This was a retrospective study of vaginal hysterectomies conducted at UATH, in Nigeria's Federal Capital Territory between January 1, 2010 and December 31, 2014. The patient's identification numbers were retrieved from the gynecological ward admission registers and from the theater operation registers. Their case notes were retrieved from the medical record department and analyzed for sociodemographic characteristic, indications for surgery, cadre of surgeon, duration of hospital stay, and postoperative morbidity and mortality. A postoperative temperature of 38°C or more on two consecutive occasions 4 h apart, after the 1st postoperative day was considered as pyrexia. The data were analyzed using Microsoft Excel spreadsheet.


  Results Top


During the period of study, there were 902 major gynecological operations, of which 155 were abdominal hysterectomies and 33 were vaginal hysterectomies. The 33 folders were retrieved from the medical records and analyzed.

A total of 188 hysterectomies were performed during the study period. Vaginal hysterectomy constituted 3.7%, while abdominal hysterectomy constituted 17.2% of all major gynecological operations. Of the 188 hysterectomies performed during the period, 155 (82.4%) were abdominal hysterectomies and 33 (17.6%) were vaginal hysterectomies. The ratio of cases of abdominal hysterectomy to vaginal hysterectomy was approximately 5:1.

The sociodemographic characteristics of the patients are as shown in [Table 1]. The vaginal approach for hysterectomy was highest among patients who were 60 years or more (11, 33.3%). Majority of the patients (22, 66.6%) were grand multiparas.
Table 1: Sociodemographic characteristics of patients

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The most common indication for vaginal hysterectomy was uterovaginal prolapse and was seen in 25 (75.8%) of the cases as shown in [Table 2]. Majority (19, 57.6%) of the patients had spinal anesthesia, while 14 (42.4%) had general anesthesia. Local anesthesia was not used for any of the cases.
Table 2: Indication for vaginal hysterectomy

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In 31 (96%) of the patients, the vaginal hysterectomy was carried out by consultants as shown in [Table 3]. During the period under review, the most common complication was postoperative pyrexia, constituting 12.1% of all complications, while hemorrhage was the least, constituting 3.0%, as shown in [Table 4]. Most of the patients (19, 57.6%) were discharged earlier than 5th postoperative day.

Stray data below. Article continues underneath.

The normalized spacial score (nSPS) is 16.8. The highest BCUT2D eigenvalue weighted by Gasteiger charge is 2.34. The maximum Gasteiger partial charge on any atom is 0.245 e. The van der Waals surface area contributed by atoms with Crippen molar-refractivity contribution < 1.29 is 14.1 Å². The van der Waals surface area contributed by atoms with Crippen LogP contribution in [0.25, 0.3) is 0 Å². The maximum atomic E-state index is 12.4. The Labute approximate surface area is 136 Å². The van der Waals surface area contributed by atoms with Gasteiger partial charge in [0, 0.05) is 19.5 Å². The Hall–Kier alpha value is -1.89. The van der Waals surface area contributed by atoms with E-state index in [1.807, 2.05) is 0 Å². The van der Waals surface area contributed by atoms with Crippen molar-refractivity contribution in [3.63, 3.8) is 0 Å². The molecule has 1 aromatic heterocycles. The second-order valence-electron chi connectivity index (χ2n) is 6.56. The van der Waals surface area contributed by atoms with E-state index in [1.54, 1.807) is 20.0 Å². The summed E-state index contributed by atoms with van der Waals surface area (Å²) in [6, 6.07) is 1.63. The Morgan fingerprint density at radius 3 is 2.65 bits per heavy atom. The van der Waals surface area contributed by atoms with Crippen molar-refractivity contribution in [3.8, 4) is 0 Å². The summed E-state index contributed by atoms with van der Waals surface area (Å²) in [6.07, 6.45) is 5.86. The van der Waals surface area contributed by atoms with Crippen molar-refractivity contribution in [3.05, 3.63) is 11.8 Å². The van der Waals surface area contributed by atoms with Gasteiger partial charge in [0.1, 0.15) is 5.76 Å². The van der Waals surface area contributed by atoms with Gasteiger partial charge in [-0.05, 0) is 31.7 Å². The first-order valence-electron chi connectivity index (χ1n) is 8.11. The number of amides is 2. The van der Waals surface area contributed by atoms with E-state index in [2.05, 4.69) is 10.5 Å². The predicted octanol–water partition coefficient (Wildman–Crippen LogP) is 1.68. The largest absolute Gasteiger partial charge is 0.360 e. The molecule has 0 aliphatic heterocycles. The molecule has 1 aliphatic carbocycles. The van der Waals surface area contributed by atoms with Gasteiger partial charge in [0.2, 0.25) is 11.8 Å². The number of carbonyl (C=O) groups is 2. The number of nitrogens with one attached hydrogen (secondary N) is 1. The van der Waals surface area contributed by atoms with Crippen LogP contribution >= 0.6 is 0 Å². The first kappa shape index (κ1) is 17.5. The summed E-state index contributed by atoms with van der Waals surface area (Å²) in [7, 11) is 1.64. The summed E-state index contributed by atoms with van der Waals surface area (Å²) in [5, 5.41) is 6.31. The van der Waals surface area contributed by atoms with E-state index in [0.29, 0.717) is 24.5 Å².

Table 3: Postoperative complications

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Table 4: Duration of hospital stay

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  Discussion Top


The ratio of abdominal to vaginal hysterectomy in this study was 5:1. The ratio of abdominal to vaginal hysterectomy generally varies from 2:1 to 9:1 depending on the geographical region.[10],[14] It is estimated that about 84% of all hysterectomies could be performed vaginally.[12] Perhaps, working toward having clear guidelines for selecting a surgical route may improve the utilization of vaginal hysterectomy.

The incidence of vaginal hysterectomy from this study is similar to that of Nnewi (3.7%), Ile-Ife (3.3%), and Jos (3%),[15],[16],[17] but higher than 2.2% reported from Gombe, 1.1% from Kano, and 1% from Lagos.[18],[19],[20] It is much lower than the figure quoted from the United States (8%).[21] This disparity probably reflects the absence of clear guidelines for selecting a surgical route, surgeon's skill, experience, and preference. Uterine myomas in our environment which are often of huge sizes coupled with the high incidence of pelvic adhesions may make vaginal approach difficult.

Vaginal hysterectomy was the most common among the age group 60 years and above. This is similar to other studies.[13],[14],[15],[16] Vaginal hysterectomy was 66.6% among grand multipara. This is expected as this group of women are at higher risk of development of uterovaginal prolapse which has been found to be the most common indication for vaginal hysterectomy in our study as well as previous studies.[14],[15],[16],[17] Estrogen deficiency and damage to the pelvic support structures from repeated vaginal deliveries easily predisposes them to uterovaginal prolapse.[22]

Vaginal hysterectomy was performed by the consultant gynecologist in 96% of the patients and only 2 cases (4%) were carried out by the resident doctors. In a study in Jos, 87% of the vaginal hysterectomies were carried out by the consultants, while 13% were carried out by the residents.[15] In Nnewi, all the vaginal hysterectomies were carried out by the consultants.[13] These findings show that there is underexposure of residents in training in the art of vaginal hysterectomy in Nigeria.